That would be penmanship, but it’s going to be a daily subject in our homeschool this year.
In my eight years of Catholic grade school, we had handwriting practice EVERY SINGLE DAY. Yes, every single day for eight years. At first, this was a sorry trial for me. I struggled to print neatly in first grade. My teacher had this set of rubber stamps she used to mark our papers. The “Excellent” stamp was unattainable. There were only two people in the class who EVER earned an excellent. I only hoped for a Very Good stamp. But day after day my papers came back marked “Try Harder,” when I promise you I was already trying as hard as I could!
We moved on to cursive in the middle of second grade, and from third grade on, everything had to be in cursive. Because my mind moved faster than my hand, my writing was messy and full of scribbled out words. My handwriting can still be very messy today, if I’m in a hurry. But when I try, I can write in a legible and attractive cursive. I worked hard to achieve this result. And I use it every day, because in this law office, all envelopes are addressed, by hand, in cursive, by me.
Even so, my writing is far from the elegant script we find in old letters. That kind of cursive is already a lost art. But in just a couple of generations, no one may be able to write in cursive at all! My three big kids, a product of 13 years of Catholic education, did learn cursive. But after a couple of years, they never had to use it again. They were allowed to keep right on printing and then eventually started using computers for everything. They never write in cursive and sometimes I think they might have forgotten how. The only time I see any cursive coming from their pens is when they have to sign their names to something.
William was still being homeschooled at the time he would have started learning cursive, and I was more concerned about making sure he could print legibly at that point. While they do at the moment still teach cursive in our public schools, he basically missed it, and since he’s getting to the age where it’s all typing all the time, he may never learn more than how to sign his name, unless he wants to. And he probably won’t, because most kids seem to think cursive is an old-fashioned waste of time.
When I was little, cursive was a Big Deal. It was like a code. All the grownups wrote in it, and none of the kids could read it. I remember the Lunch Ladies at St. Joseph used to right out the menu for the week in cursive and tape in on the wall in the hallway. I remember my delight when at some point during first grade I taught myself to decipher it. I also remember how eager I was to learn how to write, so eager that I got my grandmother to show me how so I had a head start before second grade. I was already writing my name in cursive on everything,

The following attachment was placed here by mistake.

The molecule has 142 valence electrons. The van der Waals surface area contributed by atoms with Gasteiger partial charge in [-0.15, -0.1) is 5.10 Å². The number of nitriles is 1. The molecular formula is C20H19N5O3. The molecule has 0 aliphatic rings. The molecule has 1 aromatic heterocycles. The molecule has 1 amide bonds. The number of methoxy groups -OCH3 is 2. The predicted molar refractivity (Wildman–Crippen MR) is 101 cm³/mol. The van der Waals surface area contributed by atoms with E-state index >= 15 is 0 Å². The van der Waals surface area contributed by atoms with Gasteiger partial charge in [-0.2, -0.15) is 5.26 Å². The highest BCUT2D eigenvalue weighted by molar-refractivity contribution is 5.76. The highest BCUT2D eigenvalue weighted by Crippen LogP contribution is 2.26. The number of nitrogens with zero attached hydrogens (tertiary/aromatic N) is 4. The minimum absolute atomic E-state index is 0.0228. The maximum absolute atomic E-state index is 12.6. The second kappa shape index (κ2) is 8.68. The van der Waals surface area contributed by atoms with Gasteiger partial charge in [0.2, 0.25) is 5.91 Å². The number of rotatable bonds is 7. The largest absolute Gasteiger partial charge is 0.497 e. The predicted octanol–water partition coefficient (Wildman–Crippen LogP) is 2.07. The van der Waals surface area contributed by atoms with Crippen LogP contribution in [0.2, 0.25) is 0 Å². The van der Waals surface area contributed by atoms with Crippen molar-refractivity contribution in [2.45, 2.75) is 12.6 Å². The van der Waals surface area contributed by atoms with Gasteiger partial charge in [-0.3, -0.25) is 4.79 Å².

Lorelei learned to write her name in cursive early too, and I don’t expect any resistance from her when it comes to this subject. And I’m glad, because I think it’s a shame that most kids never learn to write cursive well, and that many school districts are doing away with it all together. I’m sad not only because good handwriting is beautiful to see, but also because learning to write in cursive stimulates different parts of the brain. It helps kids learn. And some kids who have great difficulty with printing don’t have that same difficulty with cursive.
So handwriting practice is going to be a daily part of our homeschooling curriculum. We are going to do a page from this book every day:
I like this book because it combines religious instruction with handwriting instruction, but we won’t rely on this book alone. For example, when Lorelei is learning the Beatitudes this year, her handwriting work for the day will be to write them in her best handwriting. The same will go for the Ten Commandments, the Corporal and Spiritual Works of Mercy, the Stations of the Cross, and other religious concepts. But we won’t only be linking handwriting to religion. In Social Studies, it will be state capitals, or the names of the Presidents. And writing neatly will be important in every subject.
What do you think? Is it too late to save cursive? Does it matter? How often do you use cursive?